NEW DELH: Abul Fiyas and his eight-member family are now dependent on the mercy of NGOs or local villagers to survive.
The majority of the 6,000 Rohingya refugees in India’s northern city of Jammu in the federally administered region of Jammu and Kashmir are in dire straits. Most of them have been on the verge of hunger since India announced a complete lockdown for 21 days on March 24 to contain the escalating cases of coronavirus in the country.
“I was a rickshaw puller and my family’s survival was dependent on my daily earnings, but the lockdown has killed my job,” Fiyas, who came to India from Myanmar in 2014, told Arab News. “If we don’t get support for survival most of the Rohingya refugees will die of hunger first before the coronavirus hits us,” Fiyas said.
Delhi-based 42-year-old Mohammad Tahir, who was surviving on rag picking, is struggling to feed his four-member family. Despite having tuberculosis, Tahir has been able to eke out a living but the lockdown has pushed the whole family into “hunger.”
“The bane of being a Rohingya refugee is that you cannot get any support from the government. You depend on some social groups to help you out. I fear dying of hunger; coronavirus does not scare me,” Tahir told Arab News.
There are about 40,000 Rohingya living in refugee camps in different parts of India with Delhi, Jammu, Nuh in the northern state of Haryana and Hyderabad in southern Telangana being the prominent ones.
Most of them survive on odd jobs, such as rag picking, or as casual workers in the restaurant and construction industries, or as cleaners.
The sudden announcement of the nationwide lockdown has pushed most of them to extreme poverty.
Haryana-based Rohingya activist Mohammad Ali Chand said: “Lockdown might be good, but it has created a huge humanitarian crisis with cases of extreme hunger coming from all the Rohingya camps in India. Last week, some small donations and support from locals have helped us avoid having empty stomachs. But we need urgent help, otherwise if hunger claims some lives it would not be a surprise for us.”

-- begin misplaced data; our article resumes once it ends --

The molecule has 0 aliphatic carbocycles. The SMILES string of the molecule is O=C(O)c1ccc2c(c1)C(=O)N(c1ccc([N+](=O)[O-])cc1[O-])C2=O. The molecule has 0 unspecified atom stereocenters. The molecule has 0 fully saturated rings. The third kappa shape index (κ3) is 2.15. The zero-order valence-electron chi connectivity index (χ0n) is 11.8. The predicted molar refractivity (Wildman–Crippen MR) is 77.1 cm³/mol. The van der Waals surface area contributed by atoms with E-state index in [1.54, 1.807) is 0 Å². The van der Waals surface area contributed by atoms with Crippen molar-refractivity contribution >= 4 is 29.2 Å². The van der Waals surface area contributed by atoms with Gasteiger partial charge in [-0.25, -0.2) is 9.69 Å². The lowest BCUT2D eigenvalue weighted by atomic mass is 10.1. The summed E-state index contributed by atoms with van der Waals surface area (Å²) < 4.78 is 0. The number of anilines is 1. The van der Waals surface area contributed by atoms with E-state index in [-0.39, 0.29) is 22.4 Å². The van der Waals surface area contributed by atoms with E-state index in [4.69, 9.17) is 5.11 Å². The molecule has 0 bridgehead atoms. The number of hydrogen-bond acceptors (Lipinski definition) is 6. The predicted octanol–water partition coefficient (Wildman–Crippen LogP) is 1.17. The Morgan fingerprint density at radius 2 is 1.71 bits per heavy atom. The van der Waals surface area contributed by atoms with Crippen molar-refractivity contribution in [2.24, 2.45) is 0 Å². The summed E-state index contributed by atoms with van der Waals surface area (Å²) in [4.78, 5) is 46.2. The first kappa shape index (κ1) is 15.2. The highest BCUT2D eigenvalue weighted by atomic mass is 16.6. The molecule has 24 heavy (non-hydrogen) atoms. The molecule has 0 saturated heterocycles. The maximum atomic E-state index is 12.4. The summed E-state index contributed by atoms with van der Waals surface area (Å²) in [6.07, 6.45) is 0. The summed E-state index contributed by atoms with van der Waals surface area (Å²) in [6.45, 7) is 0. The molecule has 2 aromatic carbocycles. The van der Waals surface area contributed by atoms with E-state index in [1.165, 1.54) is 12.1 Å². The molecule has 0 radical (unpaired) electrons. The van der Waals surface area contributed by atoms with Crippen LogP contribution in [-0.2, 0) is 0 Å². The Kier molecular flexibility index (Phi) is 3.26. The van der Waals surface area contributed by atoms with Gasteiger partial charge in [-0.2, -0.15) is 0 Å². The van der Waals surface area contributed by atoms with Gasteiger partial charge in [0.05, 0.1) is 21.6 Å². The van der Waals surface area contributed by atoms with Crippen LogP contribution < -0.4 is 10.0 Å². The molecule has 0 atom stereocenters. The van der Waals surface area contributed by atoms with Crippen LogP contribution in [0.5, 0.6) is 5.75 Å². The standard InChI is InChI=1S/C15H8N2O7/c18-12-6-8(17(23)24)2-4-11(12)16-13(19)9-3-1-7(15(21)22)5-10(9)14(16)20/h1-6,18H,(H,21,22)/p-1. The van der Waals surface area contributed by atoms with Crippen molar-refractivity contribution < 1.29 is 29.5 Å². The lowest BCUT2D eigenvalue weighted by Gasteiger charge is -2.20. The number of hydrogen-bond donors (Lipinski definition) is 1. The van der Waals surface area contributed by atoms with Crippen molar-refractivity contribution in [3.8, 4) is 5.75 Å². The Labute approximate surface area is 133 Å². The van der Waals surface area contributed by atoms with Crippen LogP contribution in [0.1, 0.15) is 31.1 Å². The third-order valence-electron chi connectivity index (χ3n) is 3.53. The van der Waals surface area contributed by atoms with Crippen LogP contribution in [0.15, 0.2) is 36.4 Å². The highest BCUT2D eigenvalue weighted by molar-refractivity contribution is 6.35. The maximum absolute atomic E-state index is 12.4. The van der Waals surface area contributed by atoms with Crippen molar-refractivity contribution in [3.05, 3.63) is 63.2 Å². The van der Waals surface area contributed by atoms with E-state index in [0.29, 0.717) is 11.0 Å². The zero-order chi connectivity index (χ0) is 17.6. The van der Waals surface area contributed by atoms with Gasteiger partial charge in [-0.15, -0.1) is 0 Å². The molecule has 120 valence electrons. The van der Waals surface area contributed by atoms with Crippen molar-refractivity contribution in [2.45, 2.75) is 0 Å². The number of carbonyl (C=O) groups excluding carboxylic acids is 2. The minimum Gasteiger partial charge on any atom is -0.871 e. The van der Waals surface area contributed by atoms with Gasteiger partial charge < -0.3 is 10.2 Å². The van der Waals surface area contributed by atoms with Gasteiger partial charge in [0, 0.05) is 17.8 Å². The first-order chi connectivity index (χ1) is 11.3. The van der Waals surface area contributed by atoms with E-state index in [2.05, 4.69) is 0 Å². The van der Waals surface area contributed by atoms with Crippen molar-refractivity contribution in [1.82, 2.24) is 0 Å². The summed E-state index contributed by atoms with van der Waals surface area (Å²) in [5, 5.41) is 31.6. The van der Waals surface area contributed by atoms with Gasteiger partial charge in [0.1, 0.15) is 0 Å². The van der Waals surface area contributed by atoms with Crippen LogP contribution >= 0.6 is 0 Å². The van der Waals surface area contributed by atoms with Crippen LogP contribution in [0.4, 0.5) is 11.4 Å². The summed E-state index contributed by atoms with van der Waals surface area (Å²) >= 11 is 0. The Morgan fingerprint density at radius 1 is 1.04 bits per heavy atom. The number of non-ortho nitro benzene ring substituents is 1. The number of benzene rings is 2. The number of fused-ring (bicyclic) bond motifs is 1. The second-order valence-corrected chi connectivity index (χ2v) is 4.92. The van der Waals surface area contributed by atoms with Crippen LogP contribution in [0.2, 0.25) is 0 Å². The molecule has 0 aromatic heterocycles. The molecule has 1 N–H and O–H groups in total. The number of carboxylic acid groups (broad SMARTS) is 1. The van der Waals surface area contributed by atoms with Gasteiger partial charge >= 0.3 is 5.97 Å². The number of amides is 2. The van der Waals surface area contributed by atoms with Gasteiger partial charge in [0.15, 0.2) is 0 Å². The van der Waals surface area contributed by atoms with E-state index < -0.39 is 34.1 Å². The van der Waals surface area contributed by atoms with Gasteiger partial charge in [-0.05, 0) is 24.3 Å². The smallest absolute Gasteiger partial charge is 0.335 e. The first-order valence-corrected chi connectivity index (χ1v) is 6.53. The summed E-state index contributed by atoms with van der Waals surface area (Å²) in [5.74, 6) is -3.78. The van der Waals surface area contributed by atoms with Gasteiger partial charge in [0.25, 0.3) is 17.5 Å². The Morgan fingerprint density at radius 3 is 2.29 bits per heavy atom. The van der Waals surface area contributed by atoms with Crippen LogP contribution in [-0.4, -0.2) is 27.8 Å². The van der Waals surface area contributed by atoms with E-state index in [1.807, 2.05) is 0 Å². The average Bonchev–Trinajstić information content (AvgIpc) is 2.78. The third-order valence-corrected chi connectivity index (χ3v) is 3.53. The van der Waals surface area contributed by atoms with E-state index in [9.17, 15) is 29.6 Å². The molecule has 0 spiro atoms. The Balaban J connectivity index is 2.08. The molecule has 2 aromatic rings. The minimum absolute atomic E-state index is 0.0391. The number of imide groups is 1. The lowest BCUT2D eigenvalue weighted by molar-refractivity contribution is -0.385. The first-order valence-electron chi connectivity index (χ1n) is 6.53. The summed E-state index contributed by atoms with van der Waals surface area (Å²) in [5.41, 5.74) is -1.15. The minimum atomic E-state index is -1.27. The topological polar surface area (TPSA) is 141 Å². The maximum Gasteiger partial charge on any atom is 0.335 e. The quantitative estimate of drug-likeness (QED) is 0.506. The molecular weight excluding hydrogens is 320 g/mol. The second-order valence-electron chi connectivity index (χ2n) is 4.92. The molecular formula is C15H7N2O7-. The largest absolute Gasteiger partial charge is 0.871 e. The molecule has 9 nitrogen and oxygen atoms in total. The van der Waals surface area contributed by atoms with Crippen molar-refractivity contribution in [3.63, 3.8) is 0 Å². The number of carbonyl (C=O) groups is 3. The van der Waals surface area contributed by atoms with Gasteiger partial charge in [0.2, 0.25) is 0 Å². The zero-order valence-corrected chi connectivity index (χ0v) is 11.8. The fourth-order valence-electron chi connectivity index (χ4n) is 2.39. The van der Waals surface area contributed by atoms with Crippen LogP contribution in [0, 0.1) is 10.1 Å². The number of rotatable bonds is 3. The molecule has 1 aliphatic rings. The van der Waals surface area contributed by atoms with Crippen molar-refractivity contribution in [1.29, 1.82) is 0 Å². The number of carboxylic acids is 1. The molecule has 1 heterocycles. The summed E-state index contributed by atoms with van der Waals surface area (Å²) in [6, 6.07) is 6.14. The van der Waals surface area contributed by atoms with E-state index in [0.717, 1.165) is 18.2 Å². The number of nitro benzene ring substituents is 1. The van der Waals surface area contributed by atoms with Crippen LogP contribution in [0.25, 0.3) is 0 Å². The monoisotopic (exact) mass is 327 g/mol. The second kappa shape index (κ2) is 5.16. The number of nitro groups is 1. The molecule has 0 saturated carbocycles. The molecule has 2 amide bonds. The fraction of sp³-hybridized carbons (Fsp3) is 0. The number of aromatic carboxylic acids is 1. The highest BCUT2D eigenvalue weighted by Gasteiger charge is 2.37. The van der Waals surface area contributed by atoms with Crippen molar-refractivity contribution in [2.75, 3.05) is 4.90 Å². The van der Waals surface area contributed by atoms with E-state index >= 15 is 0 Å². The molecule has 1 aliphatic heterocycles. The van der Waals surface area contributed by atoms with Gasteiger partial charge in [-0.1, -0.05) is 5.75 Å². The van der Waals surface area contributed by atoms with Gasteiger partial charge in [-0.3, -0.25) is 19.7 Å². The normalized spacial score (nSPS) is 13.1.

The greatest fear among activists is the consequences of the coronavirus infecting the refugee camps.
About 100 km southwest of Delhi is a place called Nuh in the neighboring state of Haryana, where more than 400 Rohingya families live. Most of them do not use any kind of soap.
Jafar Ullah, a private tutor in Nuh, said that “soap is a luxury for the refugees.” “People are more worried about hunger than corona. Most of the people are marginal laborers and survive on a very basic income. For them affording meals all three times (a day) is a luxury.”
New-Delhi-based Sabber Kyaw Min, of the Rohingya Human Rights Initiative, an organization working in India to support the Rohingya refugees, is worried about “what happens if even one refugee gets infected by the coronavirus.”
“Most of the Rohingya refugees live in a crammed camp and in quite a close proximity with each other. Even if one gets infected it would create havoc,” Min told Arab News.
“There are some people suffering from fever and coughs in some refugee camps in Delhi and outside. If anyone has the symptoms of the coronavirus it would spread like a wildfire. Then considering the present political reality in India, we would be blamed for spreading coronavirus in the country and this would make more of our stay in India untenable,” Min said.
He said, however, that his biggest concern was to organize support for the Rohingya people who are in dire need of food.
“The Indian government is taking care of its people and feeding the migrant workers, but no one is there to help us. A group like the Center for Advocacy and Research and some individuals have come forward to help us,” Min said.
“Hunger is a bigger threat to the Rohingya refugees in India today than the coronavirus,” Min said.